Just a Spoonful of Thiamin?

  • Two neurological disorders linked through thiamin deficiency
  • One disorder can be treated with thiamin supplements, the other may be incurable
  • Heavy drinkers, anorexics and senior citizens considered at risk
  • Up to 10 percent of alcoholics in the U.S. may be affected
  • Australian cases decreasing, but thiamin may yet be added to beer

Something as simple as thiamin (vitamin B1) may help, or hinder, your brain’s capacity to function and perhaps even survive. Alcoholics, anorexics and senior citizens may be especially vulnerable, according to recent studies of two neurological disorders called Wernicke’s encephalopathy (WE) and Korsakoff’s Syndrome (KS). The two studies, published in the October issue of Alcoholism: Clinical & Experimental Research, jointly found that mammillary bodies in the brain may shrink as cognition and memory decrease.

"These findings are significant because they point toward the importance of nutritional factors in the condition of the brain," said Edith V. Sullivan, Associate Professor of Psychiatry, Stanford University School of Medicine and lead author of one of the studies. "Nutrition, ultimately, affects the very function or cognitive well-being of the brain." Sullivan based her study, funded by the National Institute on Alcohol Abuse and Alcoholism, on in vivo or living patients.

WE is a potentially fatal disorder caused by thiamin deficiency. WE usually occurs in people who have been drinking heavily and not eating, but can also occur after persistent vomiting or during hunger strikes. Recent studies, said Sullivan, have shown that young women suffering from anorexia nervosa may also develop WE due to severe nutritional deficiencies. Of increasing concern is the potentially large number of senior citizens who may be apathetic about the quality of their diet, may not be eating enough, or may forget to eat altogether. Yet clearly heavy drinkers are those known to be most affected by WE.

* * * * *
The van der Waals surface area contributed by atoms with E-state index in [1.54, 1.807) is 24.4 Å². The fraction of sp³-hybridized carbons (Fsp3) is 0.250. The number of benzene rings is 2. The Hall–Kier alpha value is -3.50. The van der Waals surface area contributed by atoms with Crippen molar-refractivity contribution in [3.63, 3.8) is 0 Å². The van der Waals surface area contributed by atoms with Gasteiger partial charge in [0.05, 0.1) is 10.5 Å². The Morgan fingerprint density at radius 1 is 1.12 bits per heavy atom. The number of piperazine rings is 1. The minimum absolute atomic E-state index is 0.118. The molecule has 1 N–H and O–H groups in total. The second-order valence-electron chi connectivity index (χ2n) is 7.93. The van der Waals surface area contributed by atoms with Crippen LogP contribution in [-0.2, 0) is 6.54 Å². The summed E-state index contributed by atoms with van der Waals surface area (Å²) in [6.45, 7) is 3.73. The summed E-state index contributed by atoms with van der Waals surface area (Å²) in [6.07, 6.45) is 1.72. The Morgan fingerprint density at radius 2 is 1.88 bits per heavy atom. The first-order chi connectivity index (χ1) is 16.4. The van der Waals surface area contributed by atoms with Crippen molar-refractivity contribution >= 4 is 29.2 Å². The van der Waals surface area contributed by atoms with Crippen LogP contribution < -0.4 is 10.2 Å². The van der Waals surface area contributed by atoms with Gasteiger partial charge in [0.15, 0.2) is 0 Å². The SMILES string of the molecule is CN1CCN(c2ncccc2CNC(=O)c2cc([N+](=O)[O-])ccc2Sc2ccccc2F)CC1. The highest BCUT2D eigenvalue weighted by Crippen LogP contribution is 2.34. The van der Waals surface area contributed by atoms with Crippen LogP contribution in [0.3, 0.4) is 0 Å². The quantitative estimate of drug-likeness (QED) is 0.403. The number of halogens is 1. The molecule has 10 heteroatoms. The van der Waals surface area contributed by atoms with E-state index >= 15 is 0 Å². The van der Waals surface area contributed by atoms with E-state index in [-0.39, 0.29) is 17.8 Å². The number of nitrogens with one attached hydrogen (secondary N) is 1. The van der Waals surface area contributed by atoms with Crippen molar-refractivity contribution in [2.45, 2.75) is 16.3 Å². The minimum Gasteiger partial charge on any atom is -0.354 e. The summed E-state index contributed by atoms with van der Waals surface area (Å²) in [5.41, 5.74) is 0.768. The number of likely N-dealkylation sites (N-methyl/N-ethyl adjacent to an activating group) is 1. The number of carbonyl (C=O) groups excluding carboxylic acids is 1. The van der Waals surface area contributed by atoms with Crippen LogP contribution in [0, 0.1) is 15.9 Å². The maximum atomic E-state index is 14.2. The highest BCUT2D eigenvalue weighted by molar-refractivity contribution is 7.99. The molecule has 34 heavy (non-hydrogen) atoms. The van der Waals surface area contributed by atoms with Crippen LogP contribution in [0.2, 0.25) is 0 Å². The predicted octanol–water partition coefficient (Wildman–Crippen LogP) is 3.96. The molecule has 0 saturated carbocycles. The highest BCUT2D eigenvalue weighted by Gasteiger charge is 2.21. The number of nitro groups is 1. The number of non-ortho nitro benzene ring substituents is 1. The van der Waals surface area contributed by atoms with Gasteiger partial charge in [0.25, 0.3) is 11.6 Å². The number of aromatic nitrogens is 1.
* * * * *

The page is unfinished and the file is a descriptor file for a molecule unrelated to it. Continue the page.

"Brain damage as a result of alcohol consumption is probably the second most common cause of dementia in the United States, behind Alzheimer’s Disease," said Dr. Peter R. Martin of the Vanderbilt University School of Medicine. Heavy drinkers often eat improperly and, furthermore, alcohol impedes the digestive tract’s normal absorption of those few nutrients that may be consumed. Nerve, muscle and brain tissue are extremely sensitive to low levels of vitamins, nutrients and minerals and can begin to deteriorate when deprived. Body stores of thiamin can be depleted within about three weeks.

WE is characterized by double vision, mental confusion, muscle weakness and unsteady gait. Unlike other disease states caused by alcohol, WE may reverse through rapid treatment with thiamin. If left untreated, however, the person can go into a coma and die. In some cases, even if treated, they can develop permanent memory damage in the form of KS.

KS is often associated with a previous episode of WE but is distinguished by amnesia. KS is often recognized when the confusion associated with WE clears following thiamin treatment. Although KS may sometimes respond to thiamin treatment, it is often permanent.